So you have a great website idea and you want to build and bring that first version online as fast as you can. You figured that node.js is the way to go. You kick-off the development and after a couple of hours of hacking you realize that although you’re progressing at breakneck speed you’re missing a few important bits:
- – How do I better structure my project?
- – I want to test this thing. I want unit tests, UI (headless browser) tests and public API tests (I want that API offering out too of course)
- – I want proper CSS and html templating
- – Looks like I need non-trivial request routing, I need more than the default provided
Oh, and after you have all of this, you want to be able to deploy it to a node-ready cloud environment like Heroku without hassle.
It bootstraps the application structure, integrates technologies for templating, routing, etc. and as importantly, comes with the option of pushing the application to the cloud.
The project structure, influenced by this suggestion is:
controllers/ views/ <-- view templates public/ <-- public files public/stylesheets <-- stylus css files spec/ <-- BDD tests and web service tests test/ <-- unit tests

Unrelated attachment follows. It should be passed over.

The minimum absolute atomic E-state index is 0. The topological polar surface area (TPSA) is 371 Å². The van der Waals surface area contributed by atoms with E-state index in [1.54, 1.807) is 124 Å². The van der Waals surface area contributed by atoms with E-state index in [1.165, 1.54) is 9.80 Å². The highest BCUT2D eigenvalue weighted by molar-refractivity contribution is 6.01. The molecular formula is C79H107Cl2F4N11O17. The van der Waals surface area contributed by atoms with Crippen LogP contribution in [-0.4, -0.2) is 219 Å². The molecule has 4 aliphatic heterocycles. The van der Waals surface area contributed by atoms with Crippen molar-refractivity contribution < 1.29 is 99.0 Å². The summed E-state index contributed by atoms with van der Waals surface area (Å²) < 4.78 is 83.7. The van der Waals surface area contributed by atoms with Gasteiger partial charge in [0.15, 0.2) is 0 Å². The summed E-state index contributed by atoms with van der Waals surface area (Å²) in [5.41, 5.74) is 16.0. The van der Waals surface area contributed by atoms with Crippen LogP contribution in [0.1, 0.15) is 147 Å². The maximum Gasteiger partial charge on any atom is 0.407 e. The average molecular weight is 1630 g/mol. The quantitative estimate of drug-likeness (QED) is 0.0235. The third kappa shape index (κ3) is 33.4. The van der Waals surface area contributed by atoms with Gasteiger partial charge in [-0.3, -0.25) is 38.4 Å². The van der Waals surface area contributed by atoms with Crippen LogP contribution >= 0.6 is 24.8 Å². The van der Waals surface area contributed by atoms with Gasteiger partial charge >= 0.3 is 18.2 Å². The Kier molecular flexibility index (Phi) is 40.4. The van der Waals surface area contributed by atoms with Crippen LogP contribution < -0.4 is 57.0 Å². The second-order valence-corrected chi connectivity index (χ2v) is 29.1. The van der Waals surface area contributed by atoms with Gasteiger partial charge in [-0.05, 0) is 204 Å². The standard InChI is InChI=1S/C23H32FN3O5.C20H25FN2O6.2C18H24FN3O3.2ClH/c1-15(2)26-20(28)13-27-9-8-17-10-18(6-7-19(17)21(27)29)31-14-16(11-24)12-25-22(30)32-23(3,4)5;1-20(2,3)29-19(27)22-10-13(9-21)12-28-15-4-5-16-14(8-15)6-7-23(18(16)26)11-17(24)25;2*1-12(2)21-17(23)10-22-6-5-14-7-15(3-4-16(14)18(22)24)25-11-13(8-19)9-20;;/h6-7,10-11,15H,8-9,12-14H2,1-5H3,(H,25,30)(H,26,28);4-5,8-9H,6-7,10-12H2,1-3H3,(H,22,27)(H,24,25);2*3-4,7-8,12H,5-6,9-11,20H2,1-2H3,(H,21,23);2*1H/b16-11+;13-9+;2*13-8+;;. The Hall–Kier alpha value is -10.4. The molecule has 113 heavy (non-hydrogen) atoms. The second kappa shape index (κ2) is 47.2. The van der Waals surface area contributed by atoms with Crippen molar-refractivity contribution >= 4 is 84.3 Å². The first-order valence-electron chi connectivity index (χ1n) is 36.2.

The bootstrapping also creates a git repo for your convenience.
Bootstrap.js comes integrated with:
A word about testing
Nodejs applications are particularly interesting from a testing perspective given the asynchronous nature of the language itself but I found that the tests are especially valuable when trying-out different technologies since testing is the best way to validate them. Bootstrap.js’s tests are structured to provide the more important aspects of application testing: there are basic unit, BDD and public API tests that are shipped along, giving the developer a starting point to add more tests in those areas as the development progresses. Look in the test/ and spec/ directories for them.
Although the bootstrapping can be done locally, the more exciting option is to drop your web application in a hosted environment (and show it off your friends afterwards). There are currently two cloud environments supported: Heroku and Joyent’s no.de. Both have native node support and integrate with your code via git and both making a live service upgrade as easy as “git push”.
I welcome your suggestions/improvements. Get and fork the code for others to enjoy!